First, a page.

On the margins of a book 1327, written in the Franciscan convent in Naples historian Deborah Thorpe of the University of York found the picture drawn by the child, or, at least, looking like children’s drawings. In all likelihood, the book fell into the hands of children, which it was ornamented, after a few centuries after it was written, suggests the researcher.
Studying a variety of medieval manuscripts in the framework of another research project, Thorpe stumbled upon a children’s doodles, which immediately attracted her attention and, as it turned out, in the past have not been studying, writes The Guardian.
On several pages of the book were drawn creatures with long thin arms and legs and body, and head, representing a single rectangle, and horns — these figures are likely to depict hell in the children’s performance. In another picture you can see the animal (perhaps a horse or a cow), which leads to the rope. If you look closely, the body as such, there’s a man there “is” it solely from the legs, the head and the other end of the rope.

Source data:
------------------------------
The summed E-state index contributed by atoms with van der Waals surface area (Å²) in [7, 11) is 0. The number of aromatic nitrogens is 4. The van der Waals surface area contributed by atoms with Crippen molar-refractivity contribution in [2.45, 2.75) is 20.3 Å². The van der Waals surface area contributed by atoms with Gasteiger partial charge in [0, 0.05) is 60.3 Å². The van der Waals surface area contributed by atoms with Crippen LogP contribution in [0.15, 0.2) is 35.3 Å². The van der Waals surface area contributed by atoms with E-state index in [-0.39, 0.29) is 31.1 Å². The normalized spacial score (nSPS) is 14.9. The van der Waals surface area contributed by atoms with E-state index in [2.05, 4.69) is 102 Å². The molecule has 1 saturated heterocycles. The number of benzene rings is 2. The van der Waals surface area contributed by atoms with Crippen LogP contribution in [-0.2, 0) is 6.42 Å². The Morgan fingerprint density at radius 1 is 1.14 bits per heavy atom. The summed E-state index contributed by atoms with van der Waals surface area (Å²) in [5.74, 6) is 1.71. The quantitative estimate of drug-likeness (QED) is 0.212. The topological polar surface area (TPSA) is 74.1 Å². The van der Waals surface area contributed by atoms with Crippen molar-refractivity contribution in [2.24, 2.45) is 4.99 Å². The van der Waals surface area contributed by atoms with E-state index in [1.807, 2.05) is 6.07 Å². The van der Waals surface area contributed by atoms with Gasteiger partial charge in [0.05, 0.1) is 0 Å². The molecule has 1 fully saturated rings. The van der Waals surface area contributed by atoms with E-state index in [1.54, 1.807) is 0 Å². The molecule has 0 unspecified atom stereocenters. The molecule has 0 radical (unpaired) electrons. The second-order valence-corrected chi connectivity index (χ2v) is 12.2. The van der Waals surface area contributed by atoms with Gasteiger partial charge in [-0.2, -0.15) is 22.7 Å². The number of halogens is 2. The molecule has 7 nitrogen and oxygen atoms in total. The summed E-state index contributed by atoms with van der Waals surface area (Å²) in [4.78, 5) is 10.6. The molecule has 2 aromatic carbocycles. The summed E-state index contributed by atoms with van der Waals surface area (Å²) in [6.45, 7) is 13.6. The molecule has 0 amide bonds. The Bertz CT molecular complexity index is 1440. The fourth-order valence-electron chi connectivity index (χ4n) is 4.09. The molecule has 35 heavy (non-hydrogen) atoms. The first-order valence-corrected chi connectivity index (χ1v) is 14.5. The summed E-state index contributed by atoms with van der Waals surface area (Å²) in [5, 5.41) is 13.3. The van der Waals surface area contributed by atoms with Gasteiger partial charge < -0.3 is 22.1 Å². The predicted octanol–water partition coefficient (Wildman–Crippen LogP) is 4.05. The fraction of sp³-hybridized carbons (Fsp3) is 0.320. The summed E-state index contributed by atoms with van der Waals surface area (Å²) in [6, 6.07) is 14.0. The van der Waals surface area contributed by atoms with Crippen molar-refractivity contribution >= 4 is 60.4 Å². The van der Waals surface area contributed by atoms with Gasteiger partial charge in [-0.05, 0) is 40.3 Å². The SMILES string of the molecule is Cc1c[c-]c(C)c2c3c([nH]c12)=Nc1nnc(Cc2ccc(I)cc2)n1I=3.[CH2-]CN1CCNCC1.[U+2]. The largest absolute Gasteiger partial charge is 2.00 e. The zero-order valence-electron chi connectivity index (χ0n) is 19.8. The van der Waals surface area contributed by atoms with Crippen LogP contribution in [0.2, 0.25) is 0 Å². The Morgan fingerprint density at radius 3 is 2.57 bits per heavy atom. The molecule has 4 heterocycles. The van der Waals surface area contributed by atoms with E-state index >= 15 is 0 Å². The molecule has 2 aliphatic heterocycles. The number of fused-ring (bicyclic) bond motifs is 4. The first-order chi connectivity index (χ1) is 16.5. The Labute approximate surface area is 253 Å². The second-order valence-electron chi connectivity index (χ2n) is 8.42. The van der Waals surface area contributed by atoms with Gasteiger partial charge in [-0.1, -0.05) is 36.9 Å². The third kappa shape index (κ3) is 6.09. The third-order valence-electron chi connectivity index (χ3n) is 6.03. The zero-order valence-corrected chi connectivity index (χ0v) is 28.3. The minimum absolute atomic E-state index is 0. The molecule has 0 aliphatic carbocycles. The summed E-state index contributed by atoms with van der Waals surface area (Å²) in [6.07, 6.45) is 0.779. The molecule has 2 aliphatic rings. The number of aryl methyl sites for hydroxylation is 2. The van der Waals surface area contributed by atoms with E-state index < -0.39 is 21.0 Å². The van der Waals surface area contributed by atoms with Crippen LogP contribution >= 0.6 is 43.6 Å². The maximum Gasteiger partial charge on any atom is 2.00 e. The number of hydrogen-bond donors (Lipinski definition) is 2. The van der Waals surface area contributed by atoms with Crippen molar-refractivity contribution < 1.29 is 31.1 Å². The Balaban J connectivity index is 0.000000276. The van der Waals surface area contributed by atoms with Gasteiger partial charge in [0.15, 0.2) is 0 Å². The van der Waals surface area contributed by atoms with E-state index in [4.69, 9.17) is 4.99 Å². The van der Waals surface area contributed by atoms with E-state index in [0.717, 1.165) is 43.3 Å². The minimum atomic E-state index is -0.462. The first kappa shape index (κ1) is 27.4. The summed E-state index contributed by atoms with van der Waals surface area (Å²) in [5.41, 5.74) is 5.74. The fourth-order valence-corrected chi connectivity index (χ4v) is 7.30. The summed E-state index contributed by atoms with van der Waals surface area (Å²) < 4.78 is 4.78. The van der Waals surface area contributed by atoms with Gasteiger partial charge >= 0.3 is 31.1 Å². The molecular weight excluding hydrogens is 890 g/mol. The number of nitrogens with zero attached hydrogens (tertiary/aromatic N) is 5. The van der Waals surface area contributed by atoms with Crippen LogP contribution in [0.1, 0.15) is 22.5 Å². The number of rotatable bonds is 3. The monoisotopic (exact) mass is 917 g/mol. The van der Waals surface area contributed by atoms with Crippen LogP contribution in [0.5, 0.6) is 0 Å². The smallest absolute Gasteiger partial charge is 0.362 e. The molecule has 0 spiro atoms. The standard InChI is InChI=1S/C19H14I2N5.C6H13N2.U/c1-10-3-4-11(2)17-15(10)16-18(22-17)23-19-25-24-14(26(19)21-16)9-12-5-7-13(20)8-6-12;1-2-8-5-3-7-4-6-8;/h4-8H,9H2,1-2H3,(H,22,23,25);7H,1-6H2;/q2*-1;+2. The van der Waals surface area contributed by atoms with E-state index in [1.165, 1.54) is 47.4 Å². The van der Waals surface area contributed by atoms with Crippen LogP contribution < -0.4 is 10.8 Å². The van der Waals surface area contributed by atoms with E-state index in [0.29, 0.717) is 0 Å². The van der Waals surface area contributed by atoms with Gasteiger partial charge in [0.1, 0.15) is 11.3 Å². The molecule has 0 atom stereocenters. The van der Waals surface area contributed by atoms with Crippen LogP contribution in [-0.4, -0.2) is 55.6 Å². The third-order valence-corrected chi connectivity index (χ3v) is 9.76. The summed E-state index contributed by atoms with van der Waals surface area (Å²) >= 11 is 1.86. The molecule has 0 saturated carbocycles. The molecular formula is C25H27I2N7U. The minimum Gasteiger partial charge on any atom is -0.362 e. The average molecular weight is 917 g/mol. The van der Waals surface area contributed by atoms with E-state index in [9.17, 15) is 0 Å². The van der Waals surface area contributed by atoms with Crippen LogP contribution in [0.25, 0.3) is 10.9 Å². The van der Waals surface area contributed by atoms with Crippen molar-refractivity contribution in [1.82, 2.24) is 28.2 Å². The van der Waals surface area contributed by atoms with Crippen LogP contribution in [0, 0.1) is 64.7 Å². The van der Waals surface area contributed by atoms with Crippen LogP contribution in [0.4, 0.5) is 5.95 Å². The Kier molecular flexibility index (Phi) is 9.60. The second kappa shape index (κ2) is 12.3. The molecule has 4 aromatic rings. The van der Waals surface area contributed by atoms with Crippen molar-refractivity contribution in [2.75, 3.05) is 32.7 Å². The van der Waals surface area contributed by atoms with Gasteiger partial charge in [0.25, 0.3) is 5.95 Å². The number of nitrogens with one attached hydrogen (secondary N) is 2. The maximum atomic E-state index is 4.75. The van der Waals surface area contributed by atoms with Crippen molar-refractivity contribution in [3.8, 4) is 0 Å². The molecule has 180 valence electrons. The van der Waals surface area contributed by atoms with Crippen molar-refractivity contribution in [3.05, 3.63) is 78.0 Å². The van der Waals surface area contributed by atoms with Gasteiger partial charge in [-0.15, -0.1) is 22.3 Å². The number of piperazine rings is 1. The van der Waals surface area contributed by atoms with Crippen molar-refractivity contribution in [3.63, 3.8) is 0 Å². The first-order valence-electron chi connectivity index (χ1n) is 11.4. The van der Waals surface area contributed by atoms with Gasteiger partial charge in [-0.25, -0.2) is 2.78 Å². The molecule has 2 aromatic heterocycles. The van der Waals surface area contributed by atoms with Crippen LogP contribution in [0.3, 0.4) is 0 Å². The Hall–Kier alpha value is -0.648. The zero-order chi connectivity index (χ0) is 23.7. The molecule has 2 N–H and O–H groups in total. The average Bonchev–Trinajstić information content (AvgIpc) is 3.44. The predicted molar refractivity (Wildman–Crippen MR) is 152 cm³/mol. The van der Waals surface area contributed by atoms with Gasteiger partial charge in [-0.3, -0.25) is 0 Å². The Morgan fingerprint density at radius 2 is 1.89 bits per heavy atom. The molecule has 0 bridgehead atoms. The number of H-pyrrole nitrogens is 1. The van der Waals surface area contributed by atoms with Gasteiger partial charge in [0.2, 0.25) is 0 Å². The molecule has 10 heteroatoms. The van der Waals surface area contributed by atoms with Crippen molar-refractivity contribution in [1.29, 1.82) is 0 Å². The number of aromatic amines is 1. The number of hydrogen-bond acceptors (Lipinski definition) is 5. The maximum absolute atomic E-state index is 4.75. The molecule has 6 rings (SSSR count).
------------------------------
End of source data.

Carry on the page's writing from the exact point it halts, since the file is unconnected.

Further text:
After studying the drawings, the psychologists who helped Thorpe in the work, suggested that their author (and most likely, several authors) had four to six years — this, in particular, by the characteristic created in this age pattern of the proportion of the body including long legs and a short body. In favor of this assumption is the fact that the head in the figures is given significantly more attention than other parts of the body.
Deborah Thorpe notes that earlier images in medieval books, not directly related to their content and, in all probability, drawn out of boredom in the past has repeatedly met various researchers, however, as a rule, authors of these images were obviously adults, this time we are talking about children’s drawings. Scientific article on them, published in the journal Cogent Arts and Humanities.Related posts: